With the 2002 Winter Olympic Games fast approaching competitors are gearing up to prepare and qualify. In Duluth, one of the world's top biathletes is working on her skiing and shooting, despite the recent warm weather.
Kara Salmela walks through the woods with her husband and coach, Cory. They are on their way to the shooting range. It's cold but there's not enough snow to ski. That's a problem, because the skiing is half the biathlon.
Competitors ski laps around a course with a rifle strapped to their back. During the race, competitors must stop at different times and fire five bullets to hit five targets. Missing a target means penalty laps or penalty time. Competitors must get their heart rate down quickly so they can shoot straight.
"Back in the early days it was very military. Big, large-bore rifles and there were many different ranges, longer distances," says Salmela. "Now the sport has evolved into a fast-paced, really exciting television sport. It has become the number one winter sport in Europe on television in the last four years."
Out at the shooting range, Kara gives it her best shot. Literally. She's sprawled across the ground, aiming a rifle at series of targets 50 meters away. Cory is spying through a scope at the target, counting off seconds.
She fires at one of the hockey puck-sized targets. A metal arm pops up, signaling a hit. After Kara squeezes off four more shots she jumps to her feet and swings the rifle's straps around her shoulders.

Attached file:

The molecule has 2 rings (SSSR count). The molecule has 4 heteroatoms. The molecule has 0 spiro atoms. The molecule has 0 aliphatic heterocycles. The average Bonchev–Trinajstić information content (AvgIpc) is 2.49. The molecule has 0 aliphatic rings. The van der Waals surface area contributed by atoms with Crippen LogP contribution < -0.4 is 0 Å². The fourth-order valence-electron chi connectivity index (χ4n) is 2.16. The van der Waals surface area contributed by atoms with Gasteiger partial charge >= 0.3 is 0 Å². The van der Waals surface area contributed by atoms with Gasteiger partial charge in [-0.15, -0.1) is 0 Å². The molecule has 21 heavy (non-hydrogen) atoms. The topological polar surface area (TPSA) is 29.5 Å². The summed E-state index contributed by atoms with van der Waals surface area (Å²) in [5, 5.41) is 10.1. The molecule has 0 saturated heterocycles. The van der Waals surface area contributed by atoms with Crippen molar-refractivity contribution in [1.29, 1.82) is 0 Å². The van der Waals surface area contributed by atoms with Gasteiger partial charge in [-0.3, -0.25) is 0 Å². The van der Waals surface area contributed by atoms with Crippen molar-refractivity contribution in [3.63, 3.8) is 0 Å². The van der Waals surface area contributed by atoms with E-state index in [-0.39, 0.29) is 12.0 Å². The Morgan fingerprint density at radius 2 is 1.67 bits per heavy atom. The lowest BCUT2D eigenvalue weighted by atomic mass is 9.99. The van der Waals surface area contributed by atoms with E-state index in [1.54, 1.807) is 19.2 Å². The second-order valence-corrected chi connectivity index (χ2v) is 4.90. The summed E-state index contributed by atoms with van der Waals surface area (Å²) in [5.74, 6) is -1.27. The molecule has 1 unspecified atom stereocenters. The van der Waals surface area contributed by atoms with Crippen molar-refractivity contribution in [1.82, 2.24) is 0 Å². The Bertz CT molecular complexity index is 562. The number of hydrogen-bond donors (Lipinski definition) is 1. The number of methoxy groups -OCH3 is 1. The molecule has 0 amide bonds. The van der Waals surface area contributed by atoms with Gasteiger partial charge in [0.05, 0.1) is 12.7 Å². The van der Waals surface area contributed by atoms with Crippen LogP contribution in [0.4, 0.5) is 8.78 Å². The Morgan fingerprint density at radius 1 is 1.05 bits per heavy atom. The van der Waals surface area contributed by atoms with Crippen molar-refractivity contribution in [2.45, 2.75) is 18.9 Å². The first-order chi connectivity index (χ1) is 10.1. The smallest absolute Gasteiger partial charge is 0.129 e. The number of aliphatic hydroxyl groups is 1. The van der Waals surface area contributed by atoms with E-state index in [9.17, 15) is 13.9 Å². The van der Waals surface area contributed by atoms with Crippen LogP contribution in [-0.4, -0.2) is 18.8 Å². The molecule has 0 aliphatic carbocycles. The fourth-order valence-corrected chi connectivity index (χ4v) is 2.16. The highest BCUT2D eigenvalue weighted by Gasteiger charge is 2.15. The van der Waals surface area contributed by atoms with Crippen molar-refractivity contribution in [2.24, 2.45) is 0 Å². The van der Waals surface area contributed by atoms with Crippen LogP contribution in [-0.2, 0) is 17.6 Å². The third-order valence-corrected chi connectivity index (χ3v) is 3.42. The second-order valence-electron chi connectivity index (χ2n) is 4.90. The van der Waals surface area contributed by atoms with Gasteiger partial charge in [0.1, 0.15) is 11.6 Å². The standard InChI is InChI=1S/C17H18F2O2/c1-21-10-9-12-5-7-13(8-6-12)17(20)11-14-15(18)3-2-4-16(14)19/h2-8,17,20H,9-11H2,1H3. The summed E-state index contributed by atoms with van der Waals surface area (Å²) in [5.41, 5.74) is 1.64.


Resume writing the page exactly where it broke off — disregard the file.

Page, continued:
Four years ago Salmela placed 56th at the Winter Olympics in Nagano. Last spring, she won the silver medal at the World Military Ski Championships. She hopes to compete in this winter's Olympics.
Salmala says biathlons are her life. She trains when there isn't snow by running and roller skiing. She shoots up to 300 rounds in a day.
"It's a lot of discipline, because it's a sport you have to train for year-round," Kara says. "That's another reason it's been my full time job for the last six years."
Salmela became a competitive biathlete when she was at college at the University of Minnesota, Duluth nine years ago. She was on the college ski team and friends urged her to give the biathlon a try. That meant learning a new sport - shooting. She says if you are learning the second skill to become an athlete, this is the way to go.
"Definitely the skier to shooter in this sport. Unless you catch the shooter when they are very young. For someone who is just a shooter and hasn't had any fitness, it is almost impossible," she says.
The trials for the U.S. Olympic biathlon team begin at the end of December in Salt Lake City. Cory Salmela, who is also the junior Olympic biathlon coach, says now there is just one thing to do.
"Practice and practice and practice. That's what it's like with shooting. It's opposite of the sport of skiing, where you need a lot of training and technique. In skiing it is important, but physiology and your natural ability are probably more important. That's why the 25th-ranked athlete can probably still win the biathlon World Cup. That doesn't happen in skiing."
Cory says Kara is a strong skier, but her shooting skills have hindered her in the past. He says this year they're putting extra work into that area. Last spring she hit all the targets at the World Military Championships and won a silver medal. Cory says if she does that again, there is good chance she could stand on the podium at the Salt Lake City Olympics.
Footnote: Kara Salmela qualified for the U.S. Olympic Biathlon team at the Olympic trials in early January. She is joined on the team by Andrea Nahrgang of Wayzata and Dan Campbell of Hastings.More Information